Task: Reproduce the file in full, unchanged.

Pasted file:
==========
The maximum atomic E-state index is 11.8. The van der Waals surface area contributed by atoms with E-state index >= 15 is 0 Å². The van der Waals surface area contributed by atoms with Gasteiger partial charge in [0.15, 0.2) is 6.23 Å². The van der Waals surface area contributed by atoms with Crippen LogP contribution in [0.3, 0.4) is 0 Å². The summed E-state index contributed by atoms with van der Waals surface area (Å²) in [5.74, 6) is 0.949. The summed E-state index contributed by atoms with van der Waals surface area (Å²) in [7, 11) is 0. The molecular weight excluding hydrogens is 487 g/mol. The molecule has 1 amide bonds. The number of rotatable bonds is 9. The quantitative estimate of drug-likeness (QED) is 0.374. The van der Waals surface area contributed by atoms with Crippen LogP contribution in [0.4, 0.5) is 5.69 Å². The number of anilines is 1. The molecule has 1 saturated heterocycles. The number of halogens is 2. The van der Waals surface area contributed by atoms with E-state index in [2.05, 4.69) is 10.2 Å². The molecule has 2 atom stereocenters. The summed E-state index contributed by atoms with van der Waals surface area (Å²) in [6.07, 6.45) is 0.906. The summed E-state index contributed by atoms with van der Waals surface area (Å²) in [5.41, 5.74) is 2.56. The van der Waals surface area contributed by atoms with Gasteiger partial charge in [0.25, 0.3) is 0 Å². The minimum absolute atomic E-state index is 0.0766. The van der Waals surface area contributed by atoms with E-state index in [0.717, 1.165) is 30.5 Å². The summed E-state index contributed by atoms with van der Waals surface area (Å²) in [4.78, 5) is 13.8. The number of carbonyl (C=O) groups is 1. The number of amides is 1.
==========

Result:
The maximum atomic E-state index is 11.8. The van der Waals surface area contributed by atoms with E-state index >= 15 is 0 Å². The van der Waals surface area contributed by atoms with Gasteiger partial charge in [0.15, 0.2) is 6.23 Å². The van der Waals surface area contributed by atoms with Crippen LogP contribution in [0.3, 0.4) is 0 Å². The summed E-state index contributed by atoms with van der Waals surface area (Å²) in [5.74, 6) is 0.949. The summed E-state index contributed by atoms with van der Waals surface area (Å²) in [7, 11) is 0. The molecular weight excluding hydrogens is 487 g/mol. The molecule has 1 amide bonds. The number of rotatable bonds is 9. The quantitative estimate of drug-likeness (QED) is 0.374. The van der Waals surface area contributed by atoms with Crippen LogP contribution in [0.4, 0.5) is 5.69 Å². The number of anilines is 1. The molecule has 1 saturated heterocycles. The number of halogens is 2. The van der Waals surface area contributed by atoms with E-state index in [2.05, 4.69) is 10.2 Å². The molecule has 2 atom stereocenters. The summed E-state index contributed by atoms with van der Waals surface area (Å²) in [6.07, 6.45) is 0.906. The summed E-state index contributed by atoms with van der Waals surface area (Å²) in [5.41, 5.74) is 2.56. The van der Waals surface area contributed by atoms with Gasteiger partial charge in [0.25, 0.3) is 0 Å². The minimum absolute atomic E-state index is 0.0766. The van der Waals surface area contributed by atoms with E-state index in [0.717, 1.165) is 30.5 Å². The summed E-state index contributed by atoms with van der Waals surface area (Å²) in [4.78, 5) is 13.8. The number of carbonyl (C=O) groups is 1. The number of amides is 1.